Brittany Oliver has been checking in with Black women who are the quiet strength of Baltimore: the city’s every-day workers, mothers, mentors, students, community workers and elders in Baltimore. She found that despite Baltimore being one of the largest majority-Black cities in the nation, too many Black women felt invisible.

This weekend, Oliver and other organizers of Not Without Black Women, a community group focused on African-American females, will meet with hundreds of Black women from all sectors of the city to discuss “The State of Black Women in Baltimore.” The gathering was scheduled to take place Saturday, Jan. 6 at the Mobtown Ballroom in Baltimore’s Pigtown neighborhood.

“The Baltimore uprising happened and nobody checked in with Black women,” Oliver said of the 2015 protests linked to Freddie Gray’s death while in custody of the Baltimore police. Oliver noted that for all of the national attention the city received during the Freddie Gray uprising, the concerns of Black women in the city have largely been dissipated since Gray’s death.

“Even though we live in a predominately Black city and we’ve had Black women leaders, I think that we need to do a better job connecting with women who have not gone to college, who don’t make a minimum wage, who are heading single-parent households with kids and who don’t have access to transportation,” she said.

The State of Black Women in Baltimore offers an opportunity for Baltimore women to connect with each other about the socio-economic and political issues that impact their lives on a personal, social and professional level.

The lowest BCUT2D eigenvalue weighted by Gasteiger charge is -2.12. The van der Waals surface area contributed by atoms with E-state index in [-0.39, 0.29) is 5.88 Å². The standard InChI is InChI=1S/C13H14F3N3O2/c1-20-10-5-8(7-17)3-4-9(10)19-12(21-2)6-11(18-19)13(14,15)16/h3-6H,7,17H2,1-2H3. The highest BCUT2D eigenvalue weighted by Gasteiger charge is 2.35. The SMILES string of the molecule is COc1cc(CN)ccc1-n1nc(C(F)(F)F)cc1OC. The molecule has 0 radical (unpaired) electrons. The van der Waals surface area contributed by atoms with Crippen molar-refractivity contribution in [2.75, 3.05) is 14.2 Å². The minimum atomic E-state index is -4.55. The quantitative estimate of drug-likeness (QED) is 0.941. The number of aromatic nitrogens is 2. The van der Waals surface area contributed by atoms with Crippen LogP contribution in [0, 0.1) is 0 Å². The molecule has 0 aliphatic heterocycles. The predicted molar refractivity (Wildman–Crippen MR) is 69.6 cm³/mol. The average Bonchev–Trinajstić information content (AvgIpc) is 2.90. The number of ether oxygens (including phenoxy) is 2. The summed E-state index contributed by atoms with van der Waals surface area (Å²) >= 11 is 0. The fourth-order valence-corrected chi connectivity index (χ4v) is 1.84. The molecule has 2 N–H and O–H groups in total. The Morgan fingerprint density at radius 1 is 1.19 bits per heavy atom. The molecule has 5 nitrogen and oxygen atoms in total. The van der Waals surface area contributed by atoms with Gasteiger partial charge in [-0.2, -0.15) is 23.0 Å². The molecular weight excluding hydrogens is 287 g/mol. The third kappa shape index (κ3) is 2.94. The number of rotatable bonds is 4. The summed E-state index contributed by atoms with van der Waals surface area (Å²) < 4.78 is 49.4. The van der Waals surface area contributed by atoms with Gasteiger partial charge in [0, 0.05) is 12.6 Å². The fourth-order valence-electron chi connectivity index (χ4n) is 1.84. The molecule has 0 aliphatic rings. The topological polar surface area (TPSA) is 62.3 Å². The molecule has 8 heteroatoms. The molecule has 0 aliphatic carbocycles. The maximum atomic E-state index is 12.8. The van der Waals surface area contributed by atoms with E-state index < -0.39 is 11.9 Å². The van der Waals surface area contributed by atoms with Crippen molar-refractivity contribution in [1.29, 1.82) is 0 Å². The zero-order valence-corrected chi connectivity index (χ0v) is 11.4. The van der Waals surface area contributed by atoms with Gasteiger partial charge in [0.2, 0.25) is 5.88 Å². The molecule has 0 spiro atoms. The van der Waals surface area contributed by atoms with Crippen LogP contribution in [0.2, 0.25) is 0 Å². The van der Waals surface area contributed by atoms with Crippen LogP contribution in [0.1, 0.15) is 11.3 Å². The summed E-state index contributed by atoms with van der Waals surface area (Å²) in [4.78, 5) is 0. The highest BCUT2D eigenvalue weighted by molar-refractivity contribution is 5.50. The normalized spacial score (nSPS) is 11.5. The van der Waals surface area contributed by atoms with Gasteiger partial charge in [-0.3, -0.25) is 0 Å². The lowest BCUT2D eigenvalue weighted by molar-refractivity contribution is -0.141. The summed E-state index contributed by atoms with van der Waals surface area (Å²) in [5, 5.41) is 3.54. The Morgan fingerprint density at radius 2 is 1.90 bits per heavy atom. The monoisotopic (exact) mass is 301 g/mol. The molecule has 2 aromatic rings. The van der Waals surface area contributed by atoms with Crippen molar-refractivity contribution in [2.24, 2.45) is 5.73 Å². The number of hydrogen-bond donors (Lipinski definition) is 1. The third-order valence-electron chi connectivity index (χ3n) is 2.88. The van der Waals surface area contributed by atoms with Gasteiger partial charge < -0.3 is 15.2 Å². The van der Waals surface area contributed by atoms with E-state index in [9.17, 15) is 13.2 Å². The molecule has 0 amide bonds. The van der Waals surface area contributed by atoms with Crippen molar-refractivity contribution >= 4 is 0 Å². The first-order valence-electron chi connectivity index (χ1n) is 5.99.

“We have a Black female mayor. That doesn’t mean that her values support those whom she represents,” said Jetaime Ross, an educator, women’s advocate and one of several panelists scheduled to attend Saturday’s event. “A lot of the time politicians have to accommodate to the status quo. It’s really important that forward thinking, conscious Black women are in a position to speak about major issues impacting Baltimore, such as the high percentage of women in poverty.”

Ross will be joined by Dr. Helena Hicks, a renowned local civil rights activist and youth mentor; DeBora Ricks, the founder of Sisters Gathered to Heal; Nykidra Robinson, CEO of Black Girls Vote; Key’Ayshia Tucker, director of Trans Baltimore; and Ateria Griffin, Executive Director of Building our Nations Daughters, among others.

Not Without Black Women is a movement of “everyday” Black women aiming to “radically uplift our voices through sisterhood, dialogue and self-expression,” said Oliver.  The group is involved in community mentoring, public service, collaborative partnerships and political advocacy. For more information, visit: